Practice English Speaking&Listening with: Rock Stars Who Died Under Suspicious Circumstances

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When a rock star dies unexpectedly, the question of how they died can loom as large as the

memory of how they lived.

Some allegations belong to a constellation of baseless rock star conspiracy theories.

Other times, there are legitimate questions about the deaths of rock stars.

A music school dropout who often outclassed major musicians, Felix Pappalardi could play

virtually any instrument.

Pappalardi produced multiple albums for Eric Clapton's group Cream and wrote much of the

group's hit single "Strange Brew."

Afterward, he became the bassist and backbone of the band Mountain.

As the New York Daily News detailed, Mountain front man Leslie West credited Pappalardi

with teaching him many music dos and don'ts.

After Mountain's popularity peaked with "Mississippi Queen," Pappalardi departed the band to save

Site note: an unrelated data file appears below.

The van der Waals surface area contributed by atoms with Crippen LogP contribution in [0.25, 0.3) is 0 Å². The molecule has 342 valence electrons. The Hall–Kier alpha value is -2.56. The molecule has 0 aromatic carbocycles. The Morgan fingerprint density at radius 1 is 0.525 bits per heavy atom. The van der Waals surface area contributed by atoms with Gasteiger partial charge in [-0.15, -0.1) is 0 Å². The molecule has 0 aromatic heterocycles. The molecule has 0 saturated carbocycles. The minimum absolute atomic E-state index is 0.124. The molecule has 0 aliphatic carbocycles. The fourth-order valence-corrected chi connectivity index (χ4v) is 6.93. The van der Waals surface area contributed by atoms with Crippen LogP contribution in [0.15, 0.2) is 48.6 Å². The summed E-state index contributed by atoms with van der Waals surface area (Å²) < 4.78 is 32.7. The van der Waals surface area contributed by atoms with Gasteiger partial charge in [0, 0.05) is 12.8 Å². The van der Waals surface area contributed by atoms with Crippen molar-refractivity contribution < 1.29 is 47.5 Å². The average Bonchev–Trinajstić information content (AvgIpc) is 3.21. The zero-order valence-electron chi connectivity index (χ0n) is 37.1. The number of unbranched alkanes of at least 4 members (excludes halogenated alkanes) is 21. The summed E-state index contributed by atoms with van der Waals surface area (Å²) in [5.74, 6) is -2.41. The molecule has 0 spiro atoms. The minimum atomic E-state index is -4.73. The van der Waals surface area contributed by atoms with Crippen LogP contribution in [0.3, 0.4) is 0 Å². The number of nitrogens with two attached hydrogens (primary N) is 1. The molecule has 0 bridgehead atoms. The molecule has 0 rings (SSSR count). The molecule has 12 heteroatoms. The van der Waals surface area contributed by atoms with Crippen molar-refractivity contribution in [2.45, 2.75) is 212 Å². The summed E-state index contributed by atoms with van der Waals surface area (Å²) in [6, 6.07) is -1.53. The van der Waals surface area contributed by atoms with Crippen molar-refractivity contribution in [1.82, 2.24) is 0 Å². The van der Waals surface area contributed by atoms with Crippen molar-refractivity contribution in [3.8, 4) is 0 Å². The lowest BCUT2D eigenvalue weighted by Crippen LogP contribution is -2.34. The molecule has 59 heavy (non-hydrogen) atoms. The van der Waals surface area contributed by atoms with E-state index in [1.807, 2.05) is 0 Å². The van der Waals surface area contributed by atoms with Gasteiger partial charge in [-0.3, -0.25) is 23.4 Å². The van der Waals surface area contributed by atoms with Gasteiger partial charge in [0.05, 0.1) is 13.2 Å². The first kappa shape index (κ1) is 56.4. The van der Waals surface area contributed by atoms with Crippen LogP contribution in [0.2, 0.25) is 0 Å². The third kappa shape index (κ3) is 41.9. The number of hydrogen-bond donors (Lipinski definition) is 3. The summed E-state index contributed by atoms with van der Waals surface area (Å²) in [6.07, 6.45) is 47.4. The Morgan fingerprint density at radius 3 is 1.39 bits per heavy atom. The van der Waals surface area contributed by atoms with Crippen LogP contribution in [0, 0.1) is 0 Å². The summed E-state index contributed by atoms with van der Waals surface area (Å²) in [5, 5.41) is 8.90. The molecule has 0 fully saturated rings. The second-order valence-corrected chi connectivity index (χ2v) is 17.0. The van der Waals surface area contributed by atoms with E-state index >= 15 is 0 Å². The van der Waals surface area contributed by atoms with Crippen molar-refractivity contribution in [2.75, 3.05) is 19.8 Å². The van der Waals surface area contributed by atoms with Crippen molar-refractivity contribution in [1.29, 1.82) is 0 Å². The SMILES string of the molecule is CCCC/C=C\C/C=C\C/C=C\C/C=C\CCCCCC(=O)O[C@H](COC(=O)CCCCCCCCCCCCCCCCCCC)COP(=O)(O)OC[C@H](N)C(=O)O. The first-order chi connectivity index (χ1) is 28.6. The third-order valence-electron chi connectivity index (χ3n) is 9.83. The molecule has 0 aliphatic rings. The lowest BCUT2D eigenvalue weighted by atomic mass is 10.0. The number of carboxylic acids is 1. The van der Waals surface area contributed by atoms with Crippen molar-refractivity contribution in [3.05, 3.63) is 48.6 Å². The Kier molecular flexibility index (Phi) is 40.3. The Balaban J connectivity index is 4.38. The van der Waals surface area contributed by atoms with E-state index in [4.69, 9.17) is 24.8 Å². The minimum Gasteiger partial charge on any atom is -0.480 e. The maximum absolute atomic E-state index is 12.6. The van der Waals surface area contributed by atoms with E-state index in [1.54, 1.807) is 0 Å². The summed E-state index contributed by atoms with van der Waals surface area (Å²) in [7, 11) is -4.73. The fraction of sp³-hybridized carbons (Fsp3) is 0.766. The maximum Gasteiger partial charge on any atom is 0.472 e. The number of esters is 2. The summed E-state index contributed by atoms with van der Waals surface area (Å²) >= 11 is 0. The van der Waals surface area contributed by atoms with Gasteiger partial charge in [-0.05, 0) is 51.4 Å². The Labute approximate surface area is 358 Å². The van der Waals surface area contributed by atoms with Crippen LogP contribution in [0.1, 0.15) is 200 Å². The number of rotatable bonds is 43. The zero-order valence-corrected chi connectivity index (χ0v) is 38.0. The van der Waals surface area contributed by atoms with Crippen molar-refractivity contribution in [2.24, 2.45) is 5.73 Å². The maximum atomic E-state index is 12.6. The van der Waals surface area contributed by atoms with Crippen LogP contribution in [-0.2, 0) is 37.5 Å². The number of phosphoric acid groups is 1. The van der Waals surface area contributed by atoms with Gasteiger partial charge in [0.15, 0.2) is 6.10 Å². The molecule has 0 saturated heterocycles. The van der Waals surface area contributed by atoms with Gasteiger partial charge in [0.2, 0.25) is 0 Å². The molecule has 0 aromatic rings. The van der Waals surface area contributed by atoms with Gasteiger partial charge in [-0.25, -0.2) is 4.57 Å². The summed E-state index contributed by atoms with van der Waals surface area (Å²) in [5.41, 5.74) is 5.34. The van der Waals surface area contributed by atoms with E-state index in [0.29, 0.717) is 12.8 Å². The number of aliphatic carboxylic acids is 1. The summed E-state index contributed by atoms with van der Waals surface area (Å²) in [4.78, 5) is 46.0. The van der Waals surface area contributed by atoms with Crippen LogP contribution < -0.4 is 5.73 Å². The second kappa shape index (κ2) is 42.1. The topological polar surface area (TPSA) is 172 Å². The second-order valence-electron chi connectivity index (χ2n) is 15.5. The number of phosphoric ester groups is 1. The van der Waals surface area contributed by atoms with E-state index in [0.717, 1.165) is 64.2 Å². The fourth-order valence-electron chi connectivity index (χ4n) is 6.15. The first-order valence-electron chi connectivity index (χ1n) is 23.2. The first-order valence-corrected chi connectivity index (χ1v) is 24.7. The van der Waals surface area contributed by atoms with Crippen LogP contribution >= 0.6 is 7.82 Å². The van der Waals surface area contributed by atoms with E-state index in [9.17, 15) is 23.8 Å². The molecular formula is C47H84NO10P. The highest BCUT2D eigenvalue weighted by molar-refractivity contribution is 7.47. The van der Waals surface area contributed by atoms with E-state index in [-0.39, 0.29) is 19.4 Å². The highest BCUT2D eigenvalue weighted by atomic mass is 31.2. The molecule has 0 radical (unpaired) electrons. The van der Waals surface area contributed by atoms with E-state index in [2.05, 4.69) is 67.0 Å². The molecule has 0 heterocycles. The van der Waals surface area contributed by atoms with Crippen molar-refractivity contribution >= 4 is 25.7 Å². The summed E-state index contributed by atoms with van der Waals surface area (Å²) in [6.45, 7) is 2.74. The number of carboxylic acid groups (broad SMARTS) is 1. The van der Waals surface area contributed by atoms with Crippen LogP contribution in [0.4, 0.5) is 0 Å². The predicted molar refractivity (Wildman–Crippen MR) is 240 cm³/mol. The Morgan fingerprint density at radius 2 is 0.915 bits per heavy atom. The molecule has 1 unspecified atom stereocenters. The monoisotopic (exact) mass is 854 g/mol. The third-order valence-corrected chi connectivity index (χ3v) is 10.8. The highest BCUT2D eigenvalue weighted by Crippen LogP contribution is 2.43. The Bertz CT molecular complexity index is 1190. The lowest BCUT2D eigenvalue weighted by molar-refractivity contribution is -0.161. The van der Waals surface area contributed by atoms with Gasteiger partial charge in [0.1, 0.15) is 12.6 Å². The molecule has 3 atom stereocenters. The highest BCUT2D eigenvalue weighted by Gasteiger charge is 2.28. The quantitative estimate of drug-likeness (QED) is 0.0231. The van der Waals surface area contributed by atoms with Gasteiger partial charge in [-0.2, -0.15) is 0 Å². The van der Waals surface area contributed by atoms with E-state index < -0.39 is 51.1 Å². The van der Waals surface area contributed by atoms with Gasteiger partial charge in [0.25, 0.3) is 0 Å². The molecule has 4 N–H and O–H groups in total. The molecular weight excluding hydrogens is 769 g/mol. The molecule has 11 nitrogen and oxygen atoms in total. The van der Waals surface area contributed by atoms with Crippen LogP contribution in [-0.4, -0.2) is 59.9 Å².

his hearing, but he kept busy with narcotics and extramarital affairs.

Pappalardi had an open marriage with lyricist Gail Collins, who wrote the strangest lines

of "Strange Brew."

She tolerated his tomcatting until 1982, when Pappalardi fell in love with would-be singer

Valerie Merians.

In April 1983, Pappalardi returned home after a night with with Merians and wound up with

a bullet in his neck.

Collins shot him with a handgun he gave her as a gift.

She then called her attorney, who advised her to call 911.

Collins told police the incident was

"... an accident during a 6 a.m. firearms training session."

Detectives discovered pieces of the couple's marriage certificate in the trash and understandably

weren't convinced.

Collins spent two years in prison for negligent homicide.

Brian Jones named the Rolling Stones after Muddy Waters' "Rolling Stone Blues."

He also assembled the band.

But in 1969, Jones was fired from the band and died a few weeks afterward.

A coroner concluded that Jones drowned in his swimming pool during a drug-fueled "misadventure."

The BBC reported the musician spent his final night alive with girlfriend Anna Wohlin, friend

Janet Lawson, and builder Frank Thorogood.

Lawson recalled that Jones and Thorogood went on an ill-advised "midnight swim" after consuming

pills and alcohol.

But when she spoke to a private investigator decades later, she sang a different tune.

And drugs hardly turned up during Jones' autopsy.

As Rolling Stone recounted, Lawson's updated account noted that Jones and Thorogood had